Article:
Monday, January 30, 2012

Interminable innumeracy: "renewables" versus nuclear

Back to the Future Delorean
Interestingly, Doc Brown's modified Delorean was also the
equivalent output of a modern nuclear plant. Heavy.
A confession - I listen to and read a fair amount of science stories. (Yes, self-outing as a nerd right out the gate). And whenever the topic of renewable energy sources comes up, invariably a spurious comparison to the generating capacity to nuclear plants will come up. For example, identified resources for say, offshore wind will be identified somewhere in the realm of tens of gigawatts, to which the guest will inevitably state, "That's the equivalent of dozens of nuclear plants!" (i.e., about 1 GW each). Naturally, no clarification is given to the important factors here - as in, just how many wind turbines / solar cells / magical crystal arrays (okay, so maybe I'm exagerating with the last one) are required to accomplish this task, much less the inherent capacity factor in such a generating system. (In other words, the sun doesn't shine and the wind doesn't blow all the time, meaning these generators sit idle for more time than they actually generate power).

A basic unfamiliarity with these concepts (i.e., the scale of individual energy generators and their respective availability factors) tends to produce a pervasive level of innumeracy, which in turn leads to genuinely terrible energy policy positions, such attempting to displace some or all of baseload capacity (including nuclear) with intermittent sources. In an effort to combat this epidemic (and inspired by the old Total cereal commercials which used to air back when I was growing up) I've put together an infographic to demonstrate just how many of these types of generators one needs to replace just one baseload unit.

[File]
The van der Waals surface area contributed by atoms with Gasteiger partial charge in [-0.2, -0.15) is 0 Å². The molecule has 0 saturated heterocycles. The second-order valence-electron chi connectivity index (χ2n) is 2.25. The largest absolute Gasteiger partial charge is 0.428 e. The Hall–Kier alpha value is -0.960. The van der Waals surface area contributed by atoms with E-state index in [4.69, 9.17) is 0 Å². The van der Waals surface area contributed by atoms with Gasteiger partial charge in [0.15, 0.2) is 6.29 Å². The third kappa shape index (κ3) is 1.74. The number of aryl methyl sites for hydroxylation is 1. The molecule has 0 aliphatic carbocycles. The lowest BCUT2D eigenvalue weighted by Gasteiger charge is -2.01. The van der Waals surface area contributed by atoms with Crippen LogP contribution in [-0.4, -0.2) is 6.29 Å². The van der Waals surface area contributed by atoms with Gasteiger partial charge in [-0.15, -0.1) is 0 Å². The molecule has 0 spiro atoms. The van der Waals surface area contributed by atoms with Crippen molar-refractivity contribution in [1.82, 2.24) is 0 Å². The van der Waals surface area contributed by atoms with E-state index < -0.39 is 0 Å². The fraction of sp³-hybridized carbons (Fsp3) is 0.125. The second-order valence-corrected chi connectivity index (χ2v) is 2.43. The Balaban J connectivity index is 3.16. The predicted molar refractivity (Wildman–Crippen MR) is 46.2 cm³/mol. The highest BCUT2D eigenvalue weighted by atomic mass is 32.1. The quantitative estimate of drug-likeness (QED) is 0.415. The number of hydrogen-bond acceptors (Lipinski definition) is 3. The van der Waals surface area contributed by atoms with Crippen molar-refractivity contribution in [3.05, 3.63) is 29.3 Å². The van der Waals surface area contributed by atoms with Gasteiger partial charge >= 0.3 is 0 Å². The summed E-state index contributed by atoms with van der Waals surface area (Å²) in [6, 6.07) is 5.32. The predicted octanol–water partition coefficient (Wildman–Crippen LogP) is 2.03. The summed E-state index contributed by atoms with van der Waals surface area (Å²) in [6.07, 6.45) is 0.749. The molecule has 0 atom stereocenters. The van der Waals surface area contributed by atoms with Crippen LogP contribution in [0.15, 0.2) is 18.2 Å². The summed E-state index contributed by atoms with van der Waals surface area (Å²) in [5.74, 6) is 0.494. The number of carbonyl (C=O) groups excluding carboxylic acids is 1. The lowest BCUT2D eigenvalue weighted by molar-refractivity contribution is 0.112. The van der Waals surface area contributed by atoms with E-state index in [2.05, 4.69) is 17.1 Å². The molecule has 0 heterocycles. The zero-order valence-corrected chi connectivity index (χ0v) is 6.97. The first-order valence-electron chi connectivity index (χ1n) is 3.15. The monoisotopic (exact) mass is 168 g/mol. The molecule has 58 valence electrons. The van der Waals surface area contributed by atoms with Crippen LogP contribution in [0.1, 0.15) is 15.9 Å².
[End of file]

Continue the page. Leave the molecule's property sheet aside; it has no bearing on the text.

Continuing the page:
Comparison of generating requirements of nuclear, solar PV, and wind

I've made high-resolution versions available for download and reuse as well (svg and pdf).

The next time someone claims that renewable energy sources can somehow "displace" nuclear sources for baseload (such as say, Germany is attempting to do), I invite you to ask just how many units (and at what assumed capacity) will be required to accomplish the task. Chances are very good the advocate either doesn't know or simply isn't being honest with the numbers.

An aside: Does this mean I don't think we should use renewable sources at at all? Not really - if sources which coincide with peak demand (such as solar) can shave off demand for "peak unit" power (typically provided by fast-response units like natural gas turbines) and do so at an economically competitive price, more power to them. But don't count on inherently diffuse sources of energy providing baseload power needs anytime soon.